While much has been written on the “more popular than Jesus” controversy which engulfed the Beatles in 1966 during their final US tour, little attention has been paid to Arthur Unger, the man whose decision to re-print an English interview with John Lennon in his magazine Datebook sparked the furore. This talk explains that, contrary to conventional wisdom, Datebook was not a typical teen magazine, but a vehicle for the progressive politics of its publisher-editor Unger who had been using it for years to expose various kinds of intolerance and bigotry to American teens. Moreover, the Beatles had known Unger and supported his magazine's covert politics long before 1966. Indeed, far from cynically ripping Lennon's quote on religion—and an equally important one from Paul McCartney on racism—out of context and without permission to make a quick profit, it was the band’s own management which initially encouraged Unger to use the interviews. Ultimately, the argument here is that it is impossible to understand impossible to understand the genesis, evolution, or cultural significance of the “Jesus” controversy without attention to Unger.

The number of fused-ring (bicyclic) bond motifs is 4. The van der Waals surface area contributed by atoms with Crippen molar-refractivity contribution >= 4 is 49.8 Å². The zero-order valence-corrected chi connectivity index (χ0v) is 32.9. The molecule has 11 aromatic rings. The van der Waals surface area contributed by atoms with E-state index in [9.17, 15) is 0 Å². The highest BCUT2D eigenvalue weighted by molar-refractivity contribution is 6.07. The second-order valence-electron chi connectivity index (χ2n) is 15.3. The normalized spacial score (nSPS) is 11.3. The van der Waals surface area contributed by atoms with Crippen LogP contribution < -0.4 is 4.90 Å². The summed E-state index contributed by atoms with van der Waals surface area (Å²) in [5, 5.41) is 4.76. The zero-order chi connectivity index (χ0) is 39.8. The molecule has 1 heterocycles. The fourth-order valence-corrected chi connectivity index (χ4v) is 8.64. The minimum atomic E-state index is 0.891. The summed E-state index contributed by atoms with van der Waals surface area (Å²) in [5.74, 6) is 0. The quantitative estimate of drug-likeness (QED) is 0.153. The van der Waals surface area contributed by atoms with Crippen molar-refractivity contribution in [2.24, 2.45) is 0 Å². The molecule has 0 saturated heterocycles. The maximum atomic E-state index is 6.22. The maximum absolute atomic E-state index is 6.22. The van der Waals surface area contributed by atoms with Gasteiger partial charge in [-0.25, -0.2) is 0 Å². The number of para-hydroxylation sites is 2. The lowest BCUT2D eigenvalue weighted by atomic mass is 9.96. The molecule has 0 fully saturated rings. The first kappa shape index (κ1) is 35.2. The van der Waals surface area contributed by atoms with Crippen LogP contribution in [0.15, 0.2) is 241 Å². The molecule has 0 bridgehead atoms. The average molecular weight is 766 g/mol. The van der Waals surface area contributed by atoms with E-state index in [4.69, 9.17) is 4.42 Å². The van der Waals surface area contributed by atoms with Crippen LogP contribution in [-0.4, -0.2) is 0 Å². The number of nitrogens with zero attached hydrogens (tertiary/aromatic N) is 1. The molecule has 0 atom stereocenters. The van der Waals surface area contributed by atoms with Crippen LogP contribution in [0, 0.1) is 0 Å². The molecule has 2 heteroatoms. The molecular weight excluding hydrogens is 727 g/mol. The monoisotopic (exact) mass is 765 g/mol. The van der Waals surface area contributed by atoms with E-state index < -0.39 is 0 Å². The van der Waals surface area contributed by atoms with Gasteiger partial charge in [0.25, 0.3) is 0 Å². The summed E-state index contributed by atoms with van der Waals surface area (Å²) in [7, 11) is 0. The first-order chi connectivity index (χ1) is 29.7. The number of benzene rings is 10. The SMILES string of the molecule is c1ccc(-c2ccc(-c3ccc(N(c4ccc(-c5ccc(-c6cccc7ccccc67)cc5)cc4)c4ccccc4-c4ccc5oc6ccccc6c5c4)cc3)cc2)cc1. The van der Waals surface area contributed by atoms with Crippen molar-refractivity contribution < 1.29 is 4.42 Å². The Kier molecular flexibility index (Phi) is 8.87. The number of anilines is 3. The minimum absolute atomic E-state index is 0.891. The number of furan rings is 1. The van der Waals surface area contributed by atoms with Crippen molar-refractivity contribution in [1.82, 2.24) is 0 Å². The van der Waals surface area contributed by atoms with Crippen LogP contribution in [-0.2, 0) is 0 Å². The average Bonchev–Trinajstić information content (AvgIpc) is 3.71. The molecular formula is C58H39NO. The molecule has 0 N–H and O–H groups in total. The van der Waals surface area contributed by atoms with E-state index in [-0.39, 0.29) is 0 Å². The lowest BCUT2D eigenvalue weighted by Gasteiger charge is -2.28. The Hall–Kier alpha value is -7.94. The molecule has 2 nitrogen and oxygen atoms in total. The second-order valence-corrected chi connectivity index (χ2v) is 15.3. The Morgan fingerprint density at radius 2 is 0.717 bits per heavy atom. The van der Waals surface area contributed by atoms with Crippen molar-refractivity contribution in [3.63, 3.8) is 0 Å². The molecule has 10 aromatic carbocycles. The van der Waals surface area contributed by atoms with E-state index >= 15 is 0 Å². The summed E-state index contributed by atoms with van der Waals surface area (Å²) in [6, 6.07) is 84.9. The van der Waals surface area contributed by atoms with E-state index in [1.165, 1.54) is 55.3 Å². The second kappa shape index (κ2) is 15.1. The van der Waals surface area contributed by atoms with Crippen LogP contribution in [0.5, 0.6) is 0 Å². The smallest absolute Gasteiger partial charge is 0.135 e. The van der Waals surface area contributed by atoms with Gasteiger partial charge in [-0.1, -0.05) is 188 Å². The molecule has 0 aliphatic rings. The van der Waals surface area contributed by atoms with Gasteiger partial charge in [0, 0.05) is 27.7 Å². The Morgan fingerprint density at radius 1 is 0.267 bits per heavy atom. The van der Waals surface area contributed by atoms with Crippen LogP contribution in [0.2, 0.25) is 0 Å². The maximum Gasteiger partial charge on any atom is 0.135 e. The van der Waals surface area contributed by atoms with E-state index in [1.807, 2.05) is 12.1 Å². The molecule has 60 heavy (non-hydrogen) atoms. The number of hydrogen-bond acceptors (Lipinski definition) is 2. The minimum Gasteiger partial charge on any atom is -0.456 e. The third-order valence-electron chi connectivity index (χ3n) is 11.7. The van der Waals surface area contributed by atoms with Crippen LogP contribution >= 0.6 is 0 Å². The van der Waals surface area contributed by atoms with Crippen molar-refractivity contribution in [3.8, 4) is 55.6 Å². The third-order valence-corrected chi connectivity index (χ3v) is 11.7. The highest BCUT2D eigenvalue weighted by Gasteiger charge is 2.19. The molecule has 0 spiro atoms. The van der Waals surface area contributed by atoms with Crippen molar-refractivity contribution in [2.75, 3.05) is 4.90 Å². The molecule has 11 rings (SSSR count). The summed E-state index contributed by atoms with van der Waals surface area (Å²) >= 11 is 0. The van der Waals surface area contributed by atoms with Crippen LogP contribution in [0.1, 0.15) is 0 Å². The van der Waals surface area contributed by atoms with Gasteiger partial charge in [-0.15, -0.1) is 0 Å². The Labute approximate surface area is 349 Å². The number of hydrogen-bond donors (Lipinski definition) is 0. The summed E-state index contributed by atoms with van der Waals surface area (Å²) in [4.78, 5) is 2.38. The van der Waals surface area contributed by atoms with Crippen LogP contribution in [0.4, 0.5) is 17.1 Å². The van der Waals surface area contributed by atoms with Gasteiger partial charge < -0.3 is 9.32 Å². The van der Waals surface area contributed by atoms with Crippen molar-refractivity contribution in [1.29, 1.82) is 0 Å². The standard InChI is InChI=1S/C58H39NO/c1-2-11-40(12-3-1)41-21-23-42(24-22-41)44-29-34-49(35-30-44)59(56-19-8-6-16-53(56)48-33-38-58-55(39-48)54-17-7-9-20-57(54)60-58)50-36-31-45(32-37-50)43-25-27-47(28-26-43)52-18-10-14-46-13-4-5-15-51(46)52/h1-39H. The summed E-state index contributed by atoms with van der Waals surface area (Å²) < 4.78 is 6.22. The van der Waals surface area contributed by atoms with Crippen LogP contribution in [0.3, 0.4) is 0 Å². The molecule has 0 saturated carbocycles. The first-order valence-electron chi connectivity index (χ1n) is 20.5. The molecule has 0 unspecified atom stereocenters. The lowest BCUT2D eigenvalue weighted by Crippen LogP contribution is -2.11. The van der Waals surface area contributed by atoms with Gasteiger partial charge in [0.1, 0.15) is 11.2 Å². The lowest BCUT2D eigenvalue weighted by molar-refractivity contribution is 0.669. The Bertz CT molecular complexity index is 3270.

Brian Ward is Professor of American Studies at the University of Manchester, UK, having previous taught at the Universities of Florida and Newcastle upon Tyne.
His major publications include Just My Soul Responding: Rhythm and Blues, Black Consciousness and Race Relations (Berkeley: U of California P, 1998), Radio and the Struggle for Civil Rights in the South (Gainesville: UP of Florida, 2004),and The 1960s: A Documentary Reader (Oxford: Wiley-Blackwell, 2009).
He is just completing editorial chores on a three volume series of books devoted to new directions in the study of the American South, is just starting a book on pre-World War Two Artists and Repertoire men, and is perpetually working on a book about the relationships between the American South and the world of British popular music from Delius to the Kings of Leon.